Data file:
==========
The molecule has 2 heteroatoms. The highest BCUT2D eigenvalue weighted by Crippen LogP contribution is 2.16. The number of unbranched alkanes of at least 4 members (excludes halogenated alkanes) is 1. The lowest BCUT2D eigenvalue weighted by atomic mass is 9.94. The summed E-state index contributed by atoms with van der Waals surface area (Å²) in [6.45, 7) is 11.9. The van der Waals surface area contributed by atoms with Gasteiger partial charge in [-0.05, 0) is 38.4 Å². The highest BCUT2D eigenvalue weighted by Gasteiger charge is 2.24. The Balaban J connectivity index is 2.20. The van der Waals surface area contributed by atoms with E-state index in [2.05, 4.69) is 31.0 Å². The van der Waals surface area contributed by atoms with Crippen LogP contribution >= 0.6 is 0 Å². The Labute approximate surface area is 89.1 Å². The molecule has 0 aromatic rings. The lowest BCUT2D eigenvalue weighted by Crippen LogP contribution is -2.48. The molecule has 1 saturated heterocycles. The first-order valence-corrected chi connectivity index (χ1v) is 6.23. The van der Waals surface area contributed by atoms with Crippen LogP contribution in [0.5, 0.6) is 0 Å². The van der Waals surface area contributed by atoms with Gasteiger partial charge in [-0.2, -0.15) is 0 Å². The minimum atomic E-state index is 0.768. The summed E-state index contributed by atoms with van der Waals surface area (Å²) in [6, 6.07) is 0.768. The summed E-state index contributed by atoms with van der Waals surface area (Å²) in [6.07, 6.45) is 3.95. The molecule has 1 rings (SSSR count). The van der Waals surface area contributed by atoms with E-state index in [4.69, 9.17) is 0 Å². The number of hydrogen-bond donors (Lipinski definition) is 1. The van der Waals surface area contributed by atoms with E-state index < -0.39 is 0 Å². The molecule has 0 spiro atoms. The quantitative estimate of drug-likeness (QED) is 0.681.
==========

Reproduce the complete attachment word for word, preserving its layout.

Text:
The molecule has 2 heteroatoms. The highest BCUT2D eigenvalue weighted by Crippen LogP contribution is 2.16. The number of unbranched alkanes of at least 4 members (excludes halogenated alkanes) is 1. The lowest BCUT2D eigenvalue weighted by atomic mass is 9.94. The summed E-state index contributed by atoms with van der Waals surface area (Å²) in [6.45, 7) is 11.9. The van der Waals surface area contributed by atoms with Gasteiger partial charge in [-0.05, 0) is 38.4 Å². The highest BCUT2D eigenvalue weighted by Gasteiger charge is 2.24. The Balaban J connectivity index is 2.20. The van der Waals surface area contributed by atoms with E-state index in [2.05, 4.69) is 31.0 Å². The van der Waals surface area contributed by atoms with Crippen LogP contribution >= 0.6 is 0 Å². The Labute approximate surface area is 89.1 Å². The molecule has 0 aromatic rings. The lowest BCUT2D eigenvalue weighted by Crippen LogP contribution is -2.48. The molecule has 1 saturated heterocycles. The first-order valence-corrected chi connectivity index (χ1v) is 6.23. The van der Waals surface area contributed by atoms with Crippen LogP contribution in [0.5, 0.6) is 0 Å². The van der Waals surface area contributed by atoms with Gasteiger partial charge in [-0.2, -0.15) is 0 Å². The minimum atomic E-state index is 0.768. The summed E-state index contributed by atoms with van der Waals surface area (Å²) in [6, 6.07) is 0.768. The summed E-state index contributed by atoms with van der Waals surface area (Å²) in [6.07, 6.45) is 3.95. The molecule has 1 rings (SSSR count). The van der Waals surface area contributed by atoms with E-state index in [4.69, 9.17) is 0 Å². The number of hydrogen-bond donors (Lipinski definition) is 1. The van der Waals surface area contributed by atoms with E-state index < -0.39 is 0 Å². The molecule has 0 spiro atoms. The quantitative estimate of drug-likeness (QED) is 0.681.